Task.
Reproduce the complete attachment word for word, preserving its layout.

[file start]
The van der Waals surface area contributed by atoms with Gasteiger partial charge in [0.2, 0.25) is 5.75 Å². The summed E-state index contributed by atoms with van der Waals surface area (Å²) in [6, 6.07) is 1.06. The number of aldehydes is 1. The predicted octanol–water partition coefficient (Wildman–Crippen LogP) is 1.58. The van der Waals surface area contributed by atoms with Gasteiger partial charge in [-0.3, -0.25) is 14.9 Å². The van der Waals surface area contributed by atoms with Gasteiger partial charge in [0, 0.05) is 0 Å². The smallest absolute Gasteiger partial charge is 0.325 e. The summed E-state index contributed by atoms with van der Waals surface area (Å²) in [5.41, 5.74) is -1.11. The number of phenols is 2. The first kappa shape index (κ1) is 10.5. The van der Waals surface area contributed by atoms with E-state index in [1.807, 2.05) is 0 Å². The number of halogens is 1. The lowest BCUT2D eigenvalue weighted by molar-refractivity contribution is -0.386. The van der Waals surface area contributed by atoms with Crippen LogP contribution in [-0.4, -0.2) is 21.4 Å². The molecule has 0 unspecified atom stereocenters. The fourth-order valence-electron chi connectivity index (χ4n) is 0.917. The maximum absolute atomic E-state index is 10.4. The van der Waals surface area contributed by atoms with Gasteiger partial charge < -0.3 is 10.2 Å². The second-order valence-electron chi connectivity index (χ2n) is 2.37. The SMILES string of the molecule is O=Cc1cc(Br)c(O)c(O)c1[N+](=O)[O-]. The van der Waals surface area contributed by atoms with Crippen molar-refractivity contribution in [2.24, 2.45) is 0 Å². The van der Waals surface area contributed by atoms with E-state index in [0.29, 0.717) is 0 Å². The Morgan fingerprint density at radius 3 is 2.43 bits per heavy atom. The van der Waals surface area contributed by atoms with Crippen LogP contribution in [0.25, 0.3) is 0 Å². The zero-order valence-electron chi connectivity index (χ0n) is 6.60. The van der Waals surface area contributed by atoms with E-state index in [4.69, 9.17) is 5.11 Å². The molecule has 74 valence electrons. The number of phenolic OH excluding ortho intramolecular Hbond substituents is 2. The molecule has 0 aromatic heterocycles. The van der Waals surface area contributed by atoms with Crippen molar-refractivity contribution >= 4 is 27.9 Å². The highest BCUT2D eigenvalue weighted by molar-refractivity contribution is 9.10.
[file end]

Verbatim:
The van der Waals surface area contributed by atoms with Gasteiger partial charge in [0.2, 0.25) is 5.75 Å². The summed E-state index contributed by atoms with van der Waals surface area (Å²) in [6, 6.07) is 1.06. The number of aldehydes is 1. The predicted octanol–water partition coefficient (Wildman–Crippen LogP) is 1.58. The van der Waals surface area contributed by atoms with Gasteiger partial charge in [-0.3, -0.25) is 14.9 Å². The van der Waals surface area contributed by atoms with Gasteiger partial charge in [0, 0.05) is 0 Å². The smallest absolute Gasteiger partial charge is 0.325 e. The summed E-state index contributed by atoms with van der Waals surface area (Å²) in [5.41, 5.74) is -1.11. The number of phenols is 2. The first kappa shape index (κ1) is 10.5. The van der Waals surface area contributed by atoms with E-state index in [1.807, 2.05) is 0 Å². The number of halogens is 1. The lowest BCUT2D eigenvalue weighted by molar-refractivity contribution is -0.386. The van der Waals surface area contributed by atoms with Crippen LogP contribution in [-0.4, -0.2) is 21.4 Å². The molecule has 0 unspecified atom stereocenters. The fourth-order valence-electron chi connectivity index (χ4n) is 0.917. The maximum absolute atomic E-state index is 10.4. The van der Waals surface area contributed by atoms with Gasteiger partial charge < -0.3 is 10.2 Å². The second-order valence-electron chi connectivity index (χ2n) is 2.37. The SMILES string of the molecule is O=Cc1cc(Br)c(O)c(O)c1[N+](=O)[O-]. The van der Waals surface area contributed by atoms with Crippen molar-refractivity contribution in [2.24, 2.45) is 0 Å². The van der Waals surface area contributed by atoms with E-state index in [0.29, 0.717) is 0 Å². The Morgan fingerprint density at radius 3 is 2.43 bits per heavy atom. The van der Waals surface area contributed by atoms with Crippen LogP contribution in [0.25, 0.3) is 0 Å². The zero-order valence-electron chi connectivity index (χ0n) is 6.60. The van der Waals surface area contributed by atoms with E-state index in [4.69, 9.17) is 5.11 Å². The molecule has 74 valence electrons. The number of phenolic OH excluding ortho intramolecular Hbond substituents is 2. The molecule has 0 aromatic heterocycles. The van der Waals surface area contributed by atoms with Crippen molar-refractivity contribution >= 4 is 27.9 Å². The highest BCUT2D eigenvalue weighted by molar-refractivity contribution is 9.10.